5. Consider Your Compensation Structure

Pay is a sticky subject. So many design firms are truly struggling, and many simply don’t have the budget to give significant raises. Still, this impacts loyalty and engagement, so it needs to be considered.

Start by learning the market rates for interior designers in your area. If you can at least match this, you’re probably going to see your retention rates improve.

There are a few other things to watch for as well. One of these is wage compression.

Wage compression happens when businesses raise salaries for new employees to boost their recruiting efforts but keep existing workers at the same rate. Inevitably, experienced workers learn that newer team members make more money than they are.

What if you can’t raise salaries, or your wages are already competitive? In that case, consider offering some additional perks to make your workplace even better. For example, your team members might appreciate daycare reimbursement, the option to work remotely, free employee meals, or tuition reimbursement.

 

6. Give Workers Employee Development Support

The best employee engagement programs include a plan for professional development. That makes sense when you consider that most people simply want to know that they have a future with your organization and that you are willing to invest in their professional development.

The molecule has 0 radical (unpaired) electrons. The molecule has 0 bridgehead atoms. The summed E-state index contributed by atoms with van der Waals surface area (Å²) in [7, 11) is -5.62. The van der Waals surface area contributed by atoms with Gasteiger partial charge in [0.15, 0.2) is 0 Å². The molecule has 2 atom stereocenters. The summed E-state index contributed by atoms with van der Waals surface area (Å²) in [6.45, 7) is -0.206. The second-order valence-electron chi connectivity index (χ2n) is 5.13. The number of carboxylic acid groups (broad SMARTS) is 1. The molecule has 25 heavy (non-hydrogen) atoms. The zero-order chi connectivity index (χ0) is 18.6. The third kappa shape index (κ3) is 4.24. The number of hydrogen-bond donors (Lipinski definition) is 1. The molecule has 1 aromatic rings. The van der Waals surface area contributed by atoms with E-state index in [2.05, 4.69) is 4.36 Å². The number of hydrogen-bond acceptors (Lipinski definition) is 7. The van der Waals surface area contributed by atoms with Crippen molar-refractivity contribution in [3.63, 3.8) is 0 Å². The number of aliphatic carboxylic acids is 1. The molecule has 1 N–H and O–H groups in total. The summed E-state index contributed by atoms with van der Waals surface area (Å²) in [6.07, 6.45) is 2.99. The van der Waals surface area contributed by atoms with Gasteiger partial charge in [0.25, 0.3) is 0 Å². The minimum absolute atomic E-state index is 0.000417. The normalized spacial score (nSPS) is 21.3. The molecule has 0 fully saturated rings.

You can improve employee development at a company level by providing workers with access to the tools and training needed to be successful. Additionally, your annual review process should include a discussion of each employee’s goals and interests.

Once you know, you can work with them to create a roadmap with action steps to help them succeed. For example, if someone on your team wants to gain more experience in commercial design, you can keep them in mind for those projects.

 

7. Provide Managers with Support and High Expectations

Confidence in leadership is an absolute must. The saying is true: People quit managers, not jobs.

You have to set your managers up for success. If you are the manager, this advice still applies. Many business owners are exceptionally talented when it comes to creativity and technology. But, unfortunately, they don’t always have the best leadership skills.

Here are some steps you can take to help leadership at your company succeed:

  • Offer leadership training programs in-house or pay for recommended courses
  • Encourage managing for outcomes instead of processes
  • Provide managers with the same coaching and feedback you give to other employees
  • Give managers access to technologies that will make their jobs easier

In addition to providing them with resources for success, you must also communicate your expectations clearly. Workers must always see leadership held to an equal or higher standard than they are.

 

Access to Helpful Resources for Owners and Designers

What if you could improve your leadership skills and create an environment that encourages better worker engagement? You can get help with that through training, education, and support tailored specifically for interior designers. Get started by joining our community today.